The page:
Worst of all, in one sequence where the dark comedy turns into melodrama, he orders his players to stop a rival by any means possible – and they end up felling him by a foul, leading to his death. But they win the game, so it pays off.  (The film claims that dozens of players were killed in college football every year.) As some of the interesting comments on this movie at the imdb point out, this means that in effect Gore gets away with murder – something he wouldn’t have been able to do once the Hays code was enforced the following year. However, I don’t agree with the suggestion from some of the commentators there that the film is necessarily endorsing the corruption it shows. It could be equally argued that allowing Gore to get away with everything makes the satire all the more pointed.

I did enjoy this film, but for me the main problem, apart from my lack of knowledge of American football, is that I don’t warm to Pat O’Brien enough in the role of Gore. I think his character is supposed to have the sort of amoral charisma which the stars of the great gangster films of the period have – and which O’Brien himself has as the ace reporter in The Front Page (1931). But for me this time he doesn’t quite pull it off, somehow. This may also be because Ann Dvorak is one of my favourite actresses of the period and he neglects her so outrageously! All the same, an enjoyable, fast-moving movie – and the football scenes look exciting, probably with real-life footage woven in, even if I can’t understand the changing scoreline.

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18 thoughts on “College Coach (1933)

    • Thanks for that, Jason – I was feeling slightly thick since I couldn’t even understand the Wikipedia page, which presumably must be just the basic info!

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  1. “Anyway, back to the rules of American football, and my failure to understand them. I know that a touchdown is similar to a try in rugby, but that’s about as far as I’ve managed to get. I did try looking up the Wikipedia page about the rules but found it impenetrable. Therefore, I’m afraid my review of this satirical comedy-drama will be lacking – but, even though I found the action on the pitch bewildering, there was plenty to enjoy regarding the politics and corruption behind the scenes, much of which seems all too relevant to modern-day sport too.”

    Hahaha! Love it Judy!

    Well, I confess I know the game inside and out, but can fully understand Jason’s indifference, as there are times you wonder why you een both wasting your time. It comes down to touchdowns and the extra point being good for 7 points, while the “field goal” is good for 3. Getting to that position is where it becomes more complicated, but I would feel the same way if someone tried to teach me cricket.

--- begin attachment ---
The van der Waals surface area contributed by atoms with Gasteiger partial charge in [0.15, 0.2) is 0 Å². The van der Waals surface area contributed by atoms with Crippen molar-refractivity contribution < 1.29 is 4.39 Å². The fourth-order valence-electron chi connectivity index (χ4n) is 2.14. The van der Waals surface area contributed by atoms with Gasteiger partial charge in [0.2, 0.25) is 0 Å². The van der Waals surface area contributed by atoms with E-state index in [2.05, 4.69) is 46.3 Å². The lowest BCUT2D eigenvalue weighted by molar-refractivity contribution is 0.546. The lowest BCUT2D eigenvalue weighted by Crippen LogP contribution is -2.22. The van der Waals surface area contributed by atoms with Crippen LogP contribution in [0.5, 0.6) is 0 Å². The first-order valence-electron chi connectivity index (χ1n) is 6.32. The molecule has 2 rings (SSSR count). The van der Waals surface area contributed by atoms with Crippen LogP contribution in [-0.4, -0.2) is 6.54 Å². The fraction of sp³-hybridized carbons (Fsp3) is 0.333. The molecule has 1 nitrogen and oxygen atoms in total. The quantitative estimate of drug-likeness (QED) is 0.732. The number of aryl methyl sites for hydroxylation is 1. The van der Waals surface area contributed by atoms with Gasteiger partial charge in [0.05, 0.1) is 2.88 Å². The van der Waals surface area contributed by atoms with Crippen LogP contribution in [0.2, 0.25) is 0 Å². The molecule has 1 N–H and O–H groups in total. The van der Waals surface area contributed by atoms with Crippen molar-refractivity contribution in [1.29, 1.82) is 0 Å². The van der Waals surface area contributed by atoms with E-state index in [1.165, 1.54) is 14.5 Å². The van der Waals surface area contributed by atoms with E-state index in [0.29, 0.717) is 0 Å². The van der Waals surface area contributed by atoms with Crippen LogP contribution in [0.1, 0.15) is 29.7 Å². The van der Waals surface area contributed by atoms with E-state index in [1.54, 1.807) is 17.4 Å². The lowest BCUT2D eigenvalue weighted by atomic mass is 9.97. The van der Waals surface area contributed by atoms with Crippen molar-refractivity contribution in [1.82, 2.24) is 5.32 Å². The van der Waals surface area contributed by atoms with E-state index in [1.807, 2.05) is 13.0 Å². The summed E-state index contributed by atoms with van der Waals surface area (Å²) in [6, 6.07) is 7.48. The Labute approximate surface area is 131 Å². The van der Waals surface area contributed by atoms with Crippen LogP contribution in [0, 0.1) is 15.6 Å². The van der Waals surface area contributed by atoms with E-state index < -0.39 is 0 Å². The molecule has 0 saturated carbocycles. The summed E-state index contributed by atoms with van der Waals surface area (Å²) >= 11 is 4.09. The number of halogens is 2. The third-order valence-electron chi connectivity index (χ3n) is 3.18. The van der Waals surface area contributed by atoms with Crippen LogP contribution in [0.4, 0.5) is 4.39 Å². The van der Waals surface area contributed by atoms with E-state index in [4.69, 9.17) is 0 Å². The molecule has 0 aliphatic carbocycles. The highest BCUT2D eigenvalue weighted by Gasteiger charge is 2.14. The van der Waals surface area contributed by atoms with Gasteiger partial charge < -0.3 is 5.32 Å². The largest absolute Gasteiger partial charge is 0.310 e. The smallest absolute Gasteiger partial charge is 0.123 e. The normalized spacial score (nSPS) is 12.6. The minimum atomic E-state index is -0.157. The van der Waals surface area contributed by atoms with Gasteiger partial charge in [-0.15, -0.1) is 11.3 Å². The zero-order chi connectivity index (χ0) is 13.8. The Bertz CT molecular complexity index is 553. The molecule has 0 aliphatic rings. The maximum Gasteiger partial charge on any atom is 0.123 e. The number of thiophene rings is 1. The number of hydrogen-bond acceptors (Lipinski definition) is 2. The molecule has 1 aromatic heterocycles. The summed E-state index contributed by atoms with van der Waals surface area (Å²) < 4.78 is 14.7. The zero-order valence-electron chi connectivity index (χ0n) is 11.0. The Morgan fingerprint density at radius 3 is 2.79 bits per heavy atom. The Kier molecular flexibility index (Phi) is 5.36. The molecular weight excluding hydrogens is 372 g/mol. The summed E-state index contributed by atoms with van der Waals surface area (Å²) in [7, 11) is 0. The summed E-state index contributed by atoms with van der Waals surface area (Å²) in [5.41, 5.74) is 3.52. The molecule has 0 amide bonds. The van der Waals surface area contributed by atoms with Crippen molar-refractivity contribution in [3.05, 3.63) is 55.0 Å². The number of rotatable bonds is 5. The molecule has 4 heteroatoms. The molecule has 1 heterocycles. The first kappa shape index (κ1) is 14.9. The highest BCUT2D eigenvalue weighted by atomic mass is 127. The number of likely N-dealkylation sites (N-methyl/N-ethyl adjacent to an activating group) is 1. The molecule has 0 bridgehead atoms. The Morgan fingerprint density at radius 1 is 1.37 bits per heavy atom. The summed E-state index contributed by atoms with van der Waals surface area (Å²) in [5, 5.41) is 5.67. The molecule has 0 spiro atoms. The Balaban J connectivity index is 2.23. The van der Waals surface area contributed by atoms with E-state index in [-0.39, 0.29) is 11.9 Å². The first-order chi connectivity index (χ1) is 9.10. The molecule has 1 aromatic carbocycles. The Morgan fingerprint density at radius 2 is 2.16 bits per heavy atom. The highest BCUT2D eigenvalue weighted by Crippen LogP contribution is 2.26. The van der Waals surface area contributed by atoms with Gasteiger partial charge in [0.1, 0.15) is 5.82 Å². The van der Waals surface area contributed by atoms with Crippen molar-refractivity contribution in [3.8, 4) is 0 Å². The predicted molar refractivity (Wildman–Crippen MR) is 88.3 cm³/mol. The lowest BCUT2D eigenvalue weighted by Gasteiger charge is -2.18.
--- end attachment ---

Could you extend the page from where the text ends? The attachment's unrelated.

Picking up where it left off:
Irregardless Judy, your incomparable love for Wellman has overwhelmed any self-professed technical inadequacies, I assure you, as you have again unearthed a relatively obscure Wellman (it’s incredible how prolific he was1) and given it top-drawer treatment!

    This is promising:

    “There is also some enjoyably sharp hard-boiled dialogue – as well as some startlingly amoral pre-Code plot twists”

    …but the undistinguished performance by O’Brien sadly is not. I see you point of comparison with his gangster work. And great comparisons throughout, including to Wellman’s other work like the silent THE BOOB. I understand it’s a mixed bag here, but you clearly enjoyed it still.

    I’m intrigued Judy, and hope Warner Archives will release it soon.

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    • Thanks very much for the detailed comment, Sam – as you are a fan of American football you would probably get more out of the movie than I did! I’m thinking maybe I was a bit hard on Pat O’Brien if I gave the impression his performance was undistinguished – he does bring plenty of fast-talking energy to the role, but for me he doesn’t make the character quite as compelling as I suspect he ought to be. I would have thought Warner Archive would notice John Wayne in the cast list and release it for the guaranteed sales, even though it is a blink and you’ll miss it role!

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  2. Have not seeen this but like Sam, I do hope Waners Archive releases this. I will watch anything wih Ann Dvorak (lol) and I love the shot of Wayne and Powell, an odd combination.

    Do they show show much American football on your side of the ocean? I would think not.

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    • Thanks, I think Ann Dvorak is great too, John – don’t you love the scene where she sings ‘Lullaby of Broadway’ in ‘G-Men’! She’s also great in ‘Three on a Match’. I had to do a lot of freeze-framing to get that shot of Wayne with Powell, as he is only in the movie for such a tiny time.